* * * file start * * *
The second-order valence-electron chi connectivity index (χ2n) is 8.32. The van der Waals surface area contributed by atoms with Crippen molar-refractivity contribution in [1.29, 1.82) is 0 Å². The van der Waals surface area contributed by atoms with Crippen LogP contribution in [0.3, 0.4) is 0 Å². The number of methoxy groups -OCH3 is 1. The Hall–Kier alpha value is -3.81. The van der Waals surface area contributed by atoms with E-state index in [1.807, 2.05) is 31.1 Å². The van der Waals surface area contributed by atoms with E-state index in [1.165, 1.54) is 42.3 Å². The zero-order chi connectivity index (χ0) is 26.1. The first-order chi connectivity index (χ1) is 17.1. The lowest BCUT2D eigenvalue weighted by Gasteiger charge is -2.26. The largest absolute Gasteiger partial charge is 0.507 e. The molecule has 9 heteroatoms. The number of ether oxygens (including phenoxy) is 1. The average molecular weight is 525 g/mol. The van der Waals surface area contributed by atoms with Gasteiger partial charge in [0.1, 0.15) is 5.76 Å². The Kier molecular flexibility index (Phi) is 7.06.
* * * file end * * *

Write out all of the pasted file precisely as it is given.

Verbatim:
The second-order valence-electron chi connectivity index (χ2n) is 8.32. The van der Waals surface area contributed by atoms with Crippen molar-refractivity contribution in [1.29, 1.82) is 0 Å². The van der Waals surface area contributed by atoms with Crippen LogP contribution in [0.3, 0.4) is 0 Å². The number of methoxy groups -OCH3 is 1. The Hall–Kier alpha value is -3.81. The van der Waals surface area contributed by atoms with E-state index in [1.807, 2.05) is 31.1 Å². The van der Waals surface area contributed by atoms with E-state index in [1.165, 1.54) is 42.3 Å². The zero-order chi connectivity index (χ0) is 26.1. The first-order chi connectivity index (χ1) is 17.1. The lowest BCUT2D eigenvalue weighted by Gasteiger charge is -2.26. The largest absolute Gasteiger partial charge is 0.507 e. The molecule has 9 heteroatoms. The number of ether oxygens (including phenoxy) is 1. The average molecular weight is 525 g/mol. The van der Waals surface area contributed by atoms with Gasteiger partial charge in [0.1, 0.15) is 5.76 Å². The Kier molecular flexibility index (Phi) is 7.06.